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Australia 2011
Directed by
Dee McLachlan
89 minutes
Rated TBA

Reviewed by
Bernard Hemingway
4 stars

10 Terrorists

Synopsis: Is this the last frontier for Reality TV?  The winner takes all. Literally.

Dee McLachlan was the director of The Jammed, an independent Australian film that once seemed destined for obscurity but through word-of-mouth become one of the most critically and commercially successful Australian films of 2007. Often this kind of success attracts eager investors clamouring to hook their cart to the next big thing. Whilst this is every tyro film-maker’s dream, it is not necessarily a good thing – look at the careers of Stephan Elliot and Greg Mclean, for instance. Although no tyro, it is, however, not a problem that Ms McLachlan has had to deal with. I don’t want to sound patronising but in a way, it seems to have been a good thing for her, for she and her co-producer Andrea Buck, still pulling on those well-tested bootstraps, are back with another project. And it is one that has the qualities that make independent film so satisfying –an unvarnished commitment to its vision and a palpable sense of collaborative spirit – the sort of qualities that money can’t buy.

10 Terrorists is a comedy, not about terrorism but about reality television. In its broadest sense it is a reductio ad absurdum of capitalism’s insatiable need to exploit. In this case, it is the very last unappropriated territory left to it - its own demise. In other words it’s a Dr Strangelove for our economically rationalist, media-saturated, 21st century world. And like Kubrick’s film, it’s damn funny. If irony is your style of humour, that is. Irony is not something which Australian film is noted for nor is something that fills the multiplexes but 10 Terrorists is a small gem - knowingly irreverent, and energetically inventive, it is a real kick in the pants to the tiredness which has overtaken our comedies in recent years.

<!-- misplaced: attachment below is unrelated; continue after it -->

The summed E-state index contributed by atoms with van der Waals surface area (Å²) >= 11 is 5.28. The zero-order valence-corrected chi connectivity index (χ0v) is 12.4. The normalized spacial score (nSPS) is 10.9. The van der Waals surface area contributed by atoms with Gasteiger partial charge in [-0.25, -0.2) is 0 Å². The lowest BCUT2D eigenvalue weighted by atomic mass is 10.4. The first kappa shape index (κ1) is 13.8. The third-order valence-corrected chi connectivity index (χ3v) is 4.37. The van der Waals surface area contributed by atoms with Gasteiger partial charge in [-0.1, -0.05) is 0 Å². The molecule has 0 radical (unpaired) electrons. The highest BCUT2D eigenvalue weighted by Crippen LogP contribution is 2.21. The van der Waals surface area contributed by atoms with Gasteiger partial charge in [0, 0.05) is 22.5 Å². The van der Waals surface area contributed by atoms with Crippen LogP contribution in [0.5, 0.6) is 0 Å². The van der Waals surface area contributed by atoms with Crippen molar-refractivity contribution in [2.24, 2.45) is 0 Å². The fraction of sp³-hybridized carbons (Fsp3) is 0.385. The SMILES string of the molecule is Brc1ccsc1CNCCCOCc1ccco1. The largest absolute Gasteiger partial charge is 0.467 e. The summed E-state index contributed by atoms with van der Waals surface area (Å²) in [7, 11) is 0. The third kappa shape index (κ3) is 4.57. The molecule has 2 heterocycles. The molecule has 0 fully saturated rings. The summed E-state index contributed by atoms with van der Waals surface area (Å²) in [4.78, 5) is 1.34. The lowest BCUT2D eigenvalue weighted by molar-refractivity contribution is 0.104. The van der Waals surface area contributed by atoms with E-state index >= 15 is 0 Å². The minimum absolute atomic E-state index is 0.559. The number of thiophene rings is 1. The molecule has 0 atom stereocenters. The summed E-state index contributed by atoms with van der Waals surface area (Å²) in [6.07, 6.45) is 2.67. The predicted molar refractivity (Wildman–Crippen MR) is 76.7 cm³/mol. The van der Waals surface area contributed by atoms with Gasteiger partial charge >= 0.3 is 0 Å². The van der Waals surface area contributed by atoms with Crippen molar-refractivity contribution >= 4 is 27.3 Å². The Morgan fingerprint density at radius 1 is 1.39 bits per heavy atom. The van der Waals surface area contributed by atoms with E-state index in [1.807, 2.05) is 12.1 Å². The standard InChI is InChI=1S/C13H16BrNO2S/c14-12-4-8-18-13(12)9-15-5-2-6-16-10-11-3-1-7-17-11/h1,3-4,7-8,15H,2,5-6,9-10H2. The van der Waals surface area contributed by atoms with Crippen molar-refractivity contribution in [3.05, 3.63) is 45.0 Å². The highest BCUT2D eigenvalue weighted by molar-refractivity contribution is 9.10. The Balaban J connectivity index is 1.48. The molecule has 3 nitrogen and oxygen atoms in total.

Although this is only her second film in Australia, Ms McLachlan had a substantial career as a documentary and feature film-maker in both South Africa and the US before coming here. That the film was shot with only eight days of principal photography is a testament to her well-honed skills.  Another of the keys to the film’s success is the collaboration that has gone into it. This was not just something that went on behind the camera with many of the creatives, including cinematographer Peter Falk amongst others, reuniting from The Jammed.  Although based on a story developed by McLachlan with co-producer Lenny de Vries, the script involves considerable input from the cast themselves, all of whom do a first class job.  “Political” films can easily founder in preaching polemics but the improvised nature of the in-character dialogue keeps us in the :reality” of what we are witnessing.

If Ms McLachlan deserves credit for her directorial skills she has also functioned as editor and if anything, her contribution here is even more telling. There is no irony without wit and wit does not solicit the guffaw. What makes her film such a comedic delight is that it plays with, rather than brays at, its audience. Whilst the core concept endows proceedings with a continuously underlying absurdity, the explicit jokes are always obliquely made, more quirks in the corner of the screen than front and centre “ha-ha's” . And they are dotted throughout the film frequently enough to keep one wryly smiling throughout. And if the shaping of the raw material is felicitous, the post-production enhancements through the use of graphics and interpellated footage are impressive. The realization that 10 Terrorists was made for $300,000 is quite staggering when one sees the result on screen. Let’s hope that more than a handful of people get to have that experience as a result of a canny distributor getting behind this richly-rewarding film.





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